If the President issues a nuclear strike order then the rest of the job -- the issuance of Emergency War Orders to the Navy and Air Force, retargeting, code verification, and weapons release -- proceeds without the need for further direction from the President. 


What’s more, the National Military Command Center has the authority to carry out later strikes, without additional direction or authorization from the President.


But other cases of how the President and NMCC might interact in a crisis won't be so streamlined.


What if the Pentagon sees an emergency and cannot reach the President through the satchel or any other means? It will contact the VP, who has his or her own biscuit and can act as backup. But if the VP believes the President is just out of touch, he or she is likely to look for the President before acting.


What if the satchel and his military aide aren’t near to hand, due to some mishap? I believe it’s likely the President could use any phone, preferably a secure one. He would tear open the biscuit, call the NMCC and open discussions. I can guess that he’d have to answer challenges in a manner that's memorized, not written down, to block the possibility that someone else had gotten hold of the Biscuit.


What is a lawful order from the President? The Cold War plans assumed that the discussions would begin only after word from the NMCC to the President that “enemy strategic missiles are on the way from country X.” Because Cold War scenarios presumed the US would have to react in under a half hour, discussions would be short and, assuming the warning information was confirmed, no one on the line would be arguing about the lawfulness of a response. 


But what if the President, rather than the NMCC, makes the first call out of the clear blue and says he wants to issue a nuclear strike order? And what if the NMCC believes the crisis identified by the President (say one in which he'd like to take out a terrorist camp in some other country) doesn't need a strike on a very short timeline and would cause heavy casualties in a noncombatant nation?


My guess is that if the President initiated the conversation rather than the Pentagon, and if the Pentagon itself had registered no imminent threat, the questions from the Pentagon to the President about lawfulness would, or should, be much more probing than if the Pentagon itself had first raised the alert. These questions might well take more than a half hour. It's not that the Pentagon is refusing a lawful order; it's trying diligently to determine if the President has lawfully justified them to issue an Emergency War Order to the nuclear forces: It would be reasonable to take time to reflect because once launched, our missiles cannot be recalled or destroyed in flight. I'm not saying this discussion would be easy or obvious: for military personnel to disobey the President, under the Code of Uniform Military Justice his command would have to be manifestly or patently illegal. if they blocked him, they'd be subject to court martial. But remember that the NMCC's commanding officers actually open the gates of nuclear hell, not the President and his satchel.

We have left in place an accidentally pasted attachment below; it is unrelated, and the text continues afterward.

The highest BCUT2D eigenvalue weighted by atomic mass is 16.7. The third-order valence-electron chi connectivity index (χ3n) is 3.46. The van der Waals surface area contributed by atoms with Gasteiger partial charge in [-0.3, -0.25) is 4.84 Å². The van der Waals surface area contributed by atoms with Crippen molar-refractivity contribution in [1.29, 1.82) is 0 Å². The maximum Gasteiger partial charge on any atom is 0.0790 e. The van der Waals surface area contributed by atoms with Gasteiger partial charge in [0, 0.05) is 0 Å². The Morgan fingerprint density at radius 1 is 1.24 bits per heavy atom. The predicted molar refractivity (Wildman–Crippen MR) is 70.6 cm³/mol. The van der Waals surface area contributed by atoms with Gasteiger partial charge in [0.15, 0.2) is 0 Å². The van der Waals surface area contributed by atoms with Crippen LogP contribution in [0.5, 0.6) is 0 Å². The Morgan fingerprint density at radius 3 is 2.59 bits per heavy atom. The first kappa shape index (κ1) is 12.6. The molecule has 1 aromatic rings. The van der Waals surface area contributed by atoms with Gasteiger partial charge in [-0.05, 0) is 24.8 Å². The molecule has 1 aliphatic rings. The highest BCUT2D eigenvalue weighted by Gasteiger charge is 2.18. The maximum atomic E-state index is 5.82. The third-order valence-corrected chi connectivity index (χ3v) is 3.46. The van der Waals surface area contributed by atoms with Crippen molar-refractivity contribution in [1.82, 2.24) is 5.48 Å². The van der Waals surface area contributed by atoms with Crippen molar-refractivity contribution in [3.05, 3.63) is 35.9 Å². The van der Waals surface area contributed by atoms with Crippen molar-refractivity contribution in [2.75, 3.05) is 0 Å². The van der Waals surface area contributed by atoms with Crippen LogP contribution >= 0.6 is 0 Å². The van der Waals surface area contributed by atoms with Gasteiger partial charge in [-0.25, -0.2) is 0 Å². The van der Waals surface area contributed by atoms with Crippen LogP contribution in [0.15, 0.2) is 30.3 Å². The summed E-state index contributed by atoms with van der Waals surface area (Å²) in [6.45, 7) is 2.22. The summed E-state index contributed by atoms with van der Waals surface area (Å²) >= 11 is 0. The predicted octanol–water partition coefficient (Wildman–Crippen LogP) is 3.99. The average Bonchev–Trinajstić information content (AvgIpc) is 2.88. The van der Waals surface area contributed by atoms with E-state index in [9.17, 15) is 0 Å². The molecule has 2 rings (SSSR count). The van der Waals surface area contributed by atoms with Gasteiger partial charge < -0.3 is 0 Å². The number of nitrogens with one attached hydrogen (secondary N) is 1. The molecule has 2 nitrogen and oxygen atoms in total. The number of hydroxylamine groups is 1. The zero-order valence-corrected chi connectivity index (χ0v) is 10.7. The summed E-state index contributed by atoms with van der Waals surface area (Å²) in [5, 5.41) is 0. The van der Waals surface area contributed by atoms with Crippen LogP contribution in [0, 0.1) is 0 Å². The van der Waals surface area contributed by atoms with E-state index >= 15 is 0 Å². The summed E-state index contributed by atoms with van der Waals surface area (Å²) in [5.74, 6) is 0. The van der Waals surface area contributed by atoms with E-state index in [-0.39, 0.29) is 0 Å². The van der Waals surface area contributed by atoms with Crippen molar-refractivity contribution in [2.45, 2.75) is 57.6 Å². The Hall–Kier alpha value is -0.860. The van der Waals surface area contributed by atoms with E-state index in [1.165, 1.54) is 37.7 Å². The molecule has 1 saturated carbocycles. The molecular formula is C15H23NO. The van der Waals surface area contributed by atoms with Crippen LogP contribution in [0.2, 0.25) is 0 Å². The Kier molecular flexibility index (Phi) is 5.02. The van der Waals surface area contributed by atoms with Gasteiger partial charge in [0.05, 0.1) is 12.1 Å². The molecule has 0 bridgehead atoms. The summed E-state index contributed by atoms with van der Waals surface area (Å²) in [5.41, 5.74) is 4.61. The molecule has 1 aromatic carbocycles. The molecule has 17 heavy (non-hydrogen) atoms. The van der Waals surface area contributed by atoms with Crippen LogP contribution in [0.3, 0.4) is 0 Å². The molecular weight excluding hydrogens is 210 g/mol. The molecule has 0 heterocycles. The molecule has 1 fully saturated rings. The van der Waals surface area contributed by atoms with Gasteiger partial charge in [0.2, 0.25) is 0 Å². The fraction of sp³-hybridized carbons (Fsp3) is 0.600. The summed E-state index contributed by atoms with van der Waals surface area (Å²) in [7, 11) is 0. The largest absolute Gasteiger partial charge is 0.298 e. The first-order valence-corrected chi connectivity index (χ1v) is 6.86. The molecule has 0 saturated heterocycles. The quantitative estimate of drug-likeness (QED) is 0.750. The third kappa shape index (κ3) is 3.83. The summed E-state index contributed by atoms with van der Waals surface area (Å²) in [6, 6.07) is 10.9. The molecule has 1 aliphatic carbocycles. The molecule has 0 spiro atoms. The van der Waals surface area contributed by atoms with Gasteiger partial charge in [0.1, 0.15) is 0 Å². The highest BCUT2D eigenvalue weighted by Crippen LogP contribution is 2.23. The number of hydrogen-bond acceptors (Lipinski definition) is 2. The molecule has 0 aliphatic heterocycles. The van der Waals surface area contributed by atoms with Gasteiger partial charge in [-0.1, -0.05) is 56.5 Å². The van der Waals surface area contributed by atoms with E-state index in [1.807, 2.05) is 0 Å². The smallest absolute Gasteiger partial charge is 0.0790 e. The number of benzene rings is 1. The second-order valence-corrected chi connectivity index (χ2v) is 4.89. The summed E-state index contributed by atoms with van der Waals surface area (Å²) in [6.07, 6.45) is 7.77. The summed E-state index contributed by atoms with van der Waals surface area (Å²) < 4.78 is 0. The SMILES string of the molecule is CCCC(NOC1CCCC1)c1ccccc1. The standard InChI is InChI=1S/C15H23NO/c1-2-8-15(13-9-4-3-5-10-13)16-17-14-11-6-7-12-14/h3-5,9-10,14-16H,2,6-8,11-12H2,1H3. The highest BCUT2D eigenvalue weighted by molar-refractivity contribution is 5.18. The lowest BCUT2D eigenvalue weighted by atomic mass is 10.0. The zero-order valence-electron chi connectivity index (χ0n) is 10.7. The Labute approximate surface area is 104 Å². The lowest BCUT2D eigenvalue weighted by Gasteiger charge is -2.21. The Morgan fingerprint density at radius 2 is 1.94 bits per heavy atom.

There are more subtleties in the decision process, and not all these are well publicized. One that Bruce mentioned is this: if the President were to draw up his own plan and order a land-based ICBM strike on North Korea, the military would refuse since those missiles would have to pass over Russia and China and the risk of an accidental war would be too high. The Pentagon would insist on some other delivery. This example is perhaps a small thing but indicates to me that the NMCC's role in nuclear strikes is not that of an automaton.


On balance I think the risk of an unhinged President starting a nuclear war on his own are low, assuming the NMCC is willing to think critically about whether a strike order is unlawful.


A more worrisome prospect is a nuclear detonation in the homeland from treasonous insiders in the military. 


Monday, December 14, 2020

"Never Despair of the Commonwealth"

Excerpt from Thomas Jefferson's letter to Nathaniel Niles

March 22, 1801

"The late chapter of our history furnishes a lesson to man perfectly new. The times have been awful, but they have proved a useful truth that the good citizen must never despair of the commonwealth. How many good men abandoned the deck, & gave up the vessel as lost. It furnishes a new proof of the falsehood of Montesquieu’s doctrine that a republic can be preserved only in a small territory. The reverse is the truth. Had our territory been even a third only of what it is, we were gone. But while frenzy & delusion, like an epidemic gained certain parts, the residue remained sound & untouched, and held on till their brethren could recover from the temporary delirium...."

Friday, October 16, 2020

John Tyler: VP, President, and Nearly a Techno-casualty